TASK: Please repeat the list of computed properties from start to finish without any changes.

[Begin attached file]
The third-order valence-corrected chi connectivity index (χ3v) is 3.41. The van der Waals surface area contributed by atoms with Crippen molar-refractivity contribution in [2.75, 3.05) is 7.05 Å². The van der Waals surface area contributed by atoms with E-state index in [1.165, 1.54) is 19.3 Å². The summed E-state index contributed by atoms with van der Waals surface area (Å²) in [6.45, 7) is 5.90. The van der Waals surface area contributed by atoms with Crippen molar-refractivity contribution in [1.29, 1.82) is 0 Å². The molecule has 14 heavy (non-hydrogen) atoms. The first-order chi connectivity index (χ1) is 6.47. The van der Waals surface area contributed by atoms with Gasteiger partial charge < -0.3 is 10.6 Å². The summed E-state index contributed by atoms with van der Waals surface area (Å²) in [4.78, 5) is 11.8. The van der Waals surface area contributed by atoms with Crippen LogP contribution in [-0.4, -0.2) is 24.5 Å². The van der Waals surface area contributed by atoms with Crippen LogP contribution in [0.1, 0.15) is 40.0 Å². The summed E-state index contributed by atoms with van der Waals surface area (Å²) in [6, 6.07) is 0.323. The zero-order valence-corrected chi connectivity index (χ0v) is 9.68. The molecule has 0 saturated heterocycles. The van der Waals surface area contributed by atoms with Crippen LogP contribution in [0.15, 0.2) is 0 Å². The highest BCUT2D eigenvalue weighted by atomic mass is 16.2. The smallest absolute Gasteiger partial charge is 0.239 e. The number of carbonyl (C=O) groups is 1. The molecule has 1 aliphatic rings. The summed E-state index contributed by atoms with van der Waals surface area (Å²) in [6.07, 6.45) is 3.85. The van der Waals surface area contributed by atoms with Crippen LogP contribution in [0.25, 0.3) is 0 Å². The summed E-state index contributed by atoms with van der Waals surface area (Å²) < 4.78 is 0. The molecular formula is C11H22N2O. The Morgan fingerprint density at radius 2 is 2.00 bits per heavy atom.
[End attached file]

The third-order valence-corrected chi connectivity index (χ3v) is 3.41. The van der Waals surface area contributed by atoms with Crippen molar-refractivity contribution in [2.75, 3.05) is 7.05 Å². The van der Waals surface area contributed by atoms with E-state index in [1.165, 1.54) is 19.3 Å². The summed E-state index contributed by atoms with van der Waals surface area (Å²) in [6.45, 7) is 5.90. The van der Waals surface area contributed by atoms with Crippen molar-refractivity contribution in [1.29, 1.82) is 0 Å². The molecule has 14 heavy (non-hydrogen) atoms. The first-order chi connectivity index (χ1) is 6.47. The van der Waals surface area contributed by atoms with Gasteiger partial charge < -0.3 is 10.6 Å². The summed E-state index contributed by atoms with van der Waals surface area (Å²) in [4.78, 5) is 11.8. The van der Waals surface area contributed by atoms with Crippen LogP contribution in [-0.4, -0.2) is 24.5 Å². The van der Waals surface area contributed by atoms with Crippen LogP contribution in [0.1, 0.15) is 40.0 Å². The summed E-state index contributed by atoms with van der Waals surface area (Å²) in [6, 6.07) is 0.323. The zero-order valence-corrected chi connectivity index (χ0v) is 9.68. The molecule has 0 saturated heterocycles. The van der Waals surface area contributed by atoms with Crippen LogP contribution in [0.15, 0.2) is 0 Å². The highest BCUT2D eigenvalue weighted by atomic mass is 16.2. The smallest absolute Gasteiger partial charge is 0.239 e. The number of carbonyl (C=O) groups is 1. The molecule has 1 aliphatic rings. The summed E-state index contributed by atoms with van der Waals surface area (Å²) in [6.07, 6.45) is 3.85. The van der Waals surface area contributed by atoms with Crippen LogP contribution in [0.25, 0.3) is 0 Å². The summed E-state index contributed by atoms with van der Waals surface area (Å²) < 4.78 is 0. The molecular formula is C11H22N2O. The Morgan fingerprint density at radius 2 is 2.00 bits per heavy atom.